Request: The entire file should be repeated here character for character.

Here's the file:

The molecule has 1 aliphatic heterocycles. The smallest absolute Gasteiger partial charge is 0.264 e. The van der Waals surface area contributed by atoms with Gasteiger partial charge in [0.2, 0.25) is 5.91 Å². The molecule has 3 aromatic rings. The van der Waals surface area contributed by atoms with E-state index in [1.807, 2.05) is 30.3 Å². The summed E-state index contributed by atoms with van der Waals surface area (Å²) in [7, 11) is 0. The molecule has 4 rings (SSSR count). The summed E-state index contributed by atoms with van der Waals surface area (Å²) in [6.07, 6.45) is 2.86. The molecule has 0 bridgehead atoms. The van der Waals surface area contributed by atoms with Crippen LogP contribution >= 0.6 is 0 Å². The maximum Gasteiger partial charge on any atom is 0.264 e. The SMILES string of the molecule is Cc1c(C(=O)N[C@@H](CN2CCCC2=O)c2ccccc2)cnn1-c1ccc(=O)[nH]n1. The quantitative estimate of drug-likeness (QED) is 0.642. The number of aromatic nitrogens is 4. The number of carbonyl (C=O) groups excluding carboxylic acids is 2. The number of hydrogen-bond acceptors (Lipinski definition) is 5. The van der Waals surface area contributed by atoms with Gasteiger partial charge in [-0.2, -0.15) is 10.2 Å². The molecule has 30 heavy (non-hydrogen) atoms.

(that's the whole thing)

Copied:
The molecule has 1 aliphatic heterocycles. The smallest absolute Gasteiger partial charge is 0.264 e. The van der Waals surface area contributed by atoms with Gasteiger partial charge in [0.2, 0.25) is 5.91 Å². The molecule has 3 aromatic rings. The van der Waals surface area contributed by atoms with E-state index in [1.807, 2.05) is 30.3 Å². The summed E-state index contributed by atoms with van der Waals surface area (Å²) in [7, 11) is 0. The molecule has 4 rings (SSSR count). The summed E-state index contributed by atoms with van der Waals surface area (Å²) in [6.07, 6.45) is 2.86. The molecule has 0 bridgehead atoms. The van der Waals surface area contributed by atoms with Crippen LogP contribution >= 0.6 is 0 Å². The maximum Gasteiger partial charge on any atom is 0.264 e. The SMILES string of the molecule is Cc1c(C(=O)N[C@@H](CN2CCCC2=O)c2ccccc2)cnn1-c1ccc(=O)[nH]n1. The quantitative estimate of drug-likeness (QED) is 0.642. The number of aromatic nitrogens is 4. The number of carbonyl (C=O) groups excluding carboxylic acids is 2. The number of hydrogen-bond acceptors (Lipinski definition) is 5. The van der Waals surface area contributed by atoms with Gasteiger partial charge in [-0.2, -0.15) is 10.2 Å². The molecule has 30 heavy (non-hydrogen) atoms.